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From Cook to Chicago, with love

Teacher uses music to heal trauma

David Colburn
Posted 12/16/20

COOK- Within adversity, seeds of hope and triumph can be found, brought to full bloom with the right measures of encouragement and love.Cook native Trevor Nicholas knows this from both sides of the …

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From Cook to Chicago, with love

Teacher uses music to heal trauma


COOK- Within adversity, seeds of hope and triumph can be found, brought to full bloom with the right measures of encouragement and love.
Cook native Trevor Nicholas knows this from both sides of the equation, as he has recently used his own experiences with adversity and triumph to inspire a unique creative endeavor that has brought comfort, healing, and community to the students of a large Chicago-area high school.
Trevor, a 2004 Cook High School graduate, is the choir director for a specialized four-year music program at Nicholas Senn High School on the North Side of Chicago. Using an original composition he wrote, titled “Who Will Carry Me?” students and teachers in music and dance joined with alumni and guest artists last spring to individually record parts at a distance for a collaborative video that counters the trauma of a COVID-scarred year with comfort and hope.
What the thousands of people who have viewed the video don’t know is that the seeds of this achievement were sown in the days of Trevor’s youth in a tiny northern Minnesota town barely one-third the size of Senn High School.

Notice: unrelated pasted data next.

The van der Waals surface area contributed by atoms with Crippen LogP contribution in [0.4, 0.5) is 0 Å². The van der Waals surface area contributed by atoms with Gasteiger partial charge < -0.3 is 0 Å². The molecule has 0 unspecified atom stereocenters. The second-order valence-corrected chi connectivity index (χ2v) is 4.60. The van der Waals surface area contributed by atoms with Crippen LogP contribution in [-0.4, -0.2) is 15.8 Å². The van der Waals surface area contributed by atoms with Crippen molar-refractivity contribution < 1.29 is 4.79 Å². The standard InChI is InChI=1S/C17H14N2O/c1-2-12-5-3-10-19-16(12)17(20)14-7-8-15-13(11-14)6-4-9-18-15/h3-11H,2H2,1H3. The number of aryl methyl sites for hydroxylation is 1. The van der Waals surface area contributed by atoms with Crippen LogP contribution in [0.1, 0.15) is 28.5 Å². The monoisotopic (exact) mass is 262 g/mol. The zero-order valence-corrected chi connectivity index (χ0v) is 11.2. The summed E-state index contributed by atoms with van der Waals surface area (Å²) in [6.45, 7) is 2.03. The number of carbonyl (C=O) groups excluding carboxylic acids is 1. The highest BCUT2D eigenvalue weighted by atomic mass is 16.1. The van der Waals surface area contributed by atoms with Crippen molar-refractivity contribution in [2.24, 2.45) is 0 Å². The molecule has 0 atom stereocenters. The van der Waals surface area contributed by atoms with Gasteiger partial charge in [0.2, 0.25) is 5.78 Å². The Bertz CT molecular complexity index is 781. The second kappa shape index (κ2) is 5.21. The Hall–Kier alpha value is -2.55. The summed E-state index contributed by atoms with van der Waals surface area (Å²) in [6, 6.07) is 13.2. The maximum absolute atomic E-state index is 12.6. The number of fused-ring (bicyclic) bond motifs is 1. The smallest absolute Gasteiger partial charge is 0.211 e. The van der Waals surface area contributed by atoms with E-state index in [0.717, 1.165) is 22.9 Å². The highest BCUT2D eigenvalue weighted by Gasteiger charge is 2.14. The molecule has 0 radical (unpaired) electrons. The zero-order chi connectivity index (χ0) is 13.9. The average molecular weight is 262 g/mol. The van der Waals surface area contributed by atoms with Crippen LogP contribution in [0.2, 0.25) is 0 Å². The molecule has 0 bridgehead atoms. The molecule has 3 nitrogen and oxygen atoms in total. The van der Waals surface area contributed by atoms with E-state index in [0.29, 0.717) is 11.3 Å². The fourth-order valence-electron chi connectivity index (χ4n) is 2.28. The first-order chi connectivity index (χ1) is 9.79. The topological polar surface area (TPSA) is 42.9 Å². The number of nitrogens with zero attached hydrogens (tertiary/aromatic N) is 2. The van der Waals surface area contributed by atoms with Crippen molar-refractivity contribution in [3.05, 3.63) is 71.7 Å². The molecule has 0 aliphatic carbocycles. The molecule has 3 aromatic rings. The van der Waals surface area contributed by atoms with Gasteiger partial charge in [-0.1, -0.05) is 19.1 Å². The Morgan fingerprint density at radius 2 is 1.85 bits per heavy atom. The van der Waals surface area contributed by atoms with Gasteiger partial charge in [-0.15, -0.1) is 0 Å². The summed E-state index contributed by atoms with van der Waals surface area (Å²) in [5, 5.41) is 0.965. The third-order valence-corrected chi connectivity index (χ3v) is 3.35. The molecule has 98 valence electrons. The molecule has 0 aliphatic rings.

Trevor first encountered adversity as a grade schooler when he developed rheumatoid arthritis, an affliction that left him in a wheelchair for a short time and set the stage for him to turn his interests from sports to music. He credits his school music teacher,Bailey Conger, and piano teacher Carol Johnston for nurturing his development and setting examples that he incorporates into his own teaching.
“I started piano lessons, actually, with Bailey Conger for two years, right when I was very young, and then I transferred over to Carol Johnston,” Trevor said. “To be able to teach K through 12 is such an incredibly demanding job that pulls you in so many different ways, and I watched (Conger) just work tirelessly for her students over all those years. She was my music teacher for 13 years.”
Johnston’s influence went well beyond keyboard skills, as she encouraged Trevor’s interest in creating original compositions.
“Carol is just one of the kindest, most caring people I’ve ever met,” Trevor said. “To have that as a model was incredible and continues to impact me as I work with my students.”